Proxy firm

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A proxy firm (also a proxy advisor, proxy adviser, proxy voting agency, vote service provider or shareholder voting research provider) provides services to shareholders (in most cases an institutional investor of some type) to vote their shares at shareholder meetings of, usually, quoted companies.

The typical services provided include agenda translation, provision of vote management software, voting policy development, company research, and vote administration including vote execution. According to their websites, not all firms provide voting recommendations and those that do may simply execute client voting instructions.

The votes executed are called "Proxy Votes" because the shareholder usually does not attend the meeting and instead sends instructions - a proxy appointment - for a third party, usually the chairman of the meeting to vote shares in accordance with the instructions given on the voting card.

Global industry[edit]

Firms in the industry include:

Controversial role[edit]

The role of proxy firms has come under considerable scrutiny in recent years, most notably from the US corporate lobby.[3][4]

In 2013, the US Securities and Exchange Commission fined ISS $300,000 for revealing non-public information in respect of clients proxy votes[5]

Conflicts of interest[edit]

A potential conflict of interest identified by the Government Accountability Office is that some owners of proxy firms do business with both issuers and investors.[6] Analysis of executive remuneration, or executive pay, is a notable feature of the work of shareholder voting research.[7] Some policymakers believe that increasing competition in the industry may improve service quality. For example, in 2010 a Securities & Exchange Commission consultation document asked whether certain issues in the proxy advisory industry, including conflicts of interest, are affected by limited competition.[8]

Code of conduct[edit]

Following a number of regulatory reviews by securities regulators, including the Canadian Securities Administrators[9] and the European Securities and Markets Authority (ESMA)[10] a number of firms have published a Code of Conduct: the Best Practice Principles for Shareholder Voting Research.[11] The Code was developed with an independent chairman, Dr Dirk Zetsche, Propter Homines Chair for Banking and Securities law at the Institute for Financial Services of the University of Liechtenstein and Director of the Center for Business & Corporate Law at Heinrich Heine University in Duesseldorf/Germany.[12]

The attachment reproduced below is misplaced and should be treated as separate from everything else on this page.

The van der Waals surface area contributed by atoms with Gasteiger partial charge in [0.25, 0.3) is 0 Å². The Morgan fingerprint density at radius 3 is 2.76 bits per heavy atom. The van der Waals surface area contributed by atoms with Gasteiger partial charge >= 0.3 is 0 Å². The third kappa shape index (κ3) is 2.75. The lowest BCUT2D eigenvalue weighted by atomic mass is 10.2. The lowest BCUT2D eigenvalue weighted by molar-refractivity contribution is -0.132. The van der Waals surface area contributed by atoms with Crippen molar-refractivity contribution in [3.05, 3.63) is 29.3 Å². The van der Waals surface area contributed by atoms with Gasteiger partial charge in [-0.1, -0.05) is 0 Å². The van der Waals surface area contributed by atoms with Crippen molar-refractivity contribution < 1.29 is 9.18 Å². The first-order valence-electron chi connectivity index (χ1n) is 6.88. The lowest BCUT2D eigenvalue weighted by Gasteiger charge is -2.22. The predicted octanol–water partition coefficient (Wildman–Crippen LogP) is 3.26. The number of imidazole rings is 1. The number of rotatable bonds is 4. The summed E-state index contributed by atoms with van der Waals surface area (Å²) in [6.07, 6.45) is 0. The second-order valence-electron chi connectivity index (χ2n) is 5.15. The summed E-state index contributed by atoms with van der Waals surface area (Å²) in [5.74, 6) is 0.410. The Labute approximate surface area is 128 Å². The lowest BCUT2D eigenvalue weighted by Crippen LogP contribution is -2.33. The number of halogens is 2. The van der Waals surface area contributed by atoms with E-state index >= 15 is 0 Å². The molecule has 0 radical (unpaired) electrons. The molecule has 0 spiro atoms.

1. ^ Part of Egan-Jones Ratings Company,Harris, Roy (2007-05-30). "Proxy Firms Fire Back at Critics".
  2. ^ J. de la Merced, Michael. "Vestar to Buy I.S.S., an Influential Shareholder Adviser". New York Times. Retrieved 14 June 2014.
  3. ^ Alistair Barr & Jonathan Burton (2007-06-11). "Controversy ignites competition among proxy firms". Marketwatch.
  4. ^ Dent, George W. (2014-01-01). "A Defense of Proxy Advisors". Rochester, NY: Social Science Research Network. SSRN 2451240. Cite journal requires |journal= (help)
  5. ^ " | SEC Charges Institutional Shareholder Services in Breach of Clients' Confidential Proxy Voting Information". Retrieved 2016-10-17.
  6. ^ "The influence of proxy advisory firms on executive remuneration". Guerdon Associates. 2007-01-10.
  7. ^ Zac Bissonnette (2008-01-15). "Proxy firm questions Tyson chief's pay".
  8. ^ "Proxy Plumbing Concept Release" (PDF).
  9. ^ "Canadian Securities Administrators Publish Guidance for Proxy Advisory Firms".
  10. ^ "ESMA LIBRARY". Retrieved 2016-10-17.
  11. ^ "Best Practice Principles for Shareholder Voting Research". 2014.
  12. ^ "Best Practice Principles for Proxy Advisors and Chairman's Report". Retrieved 2016-10-17.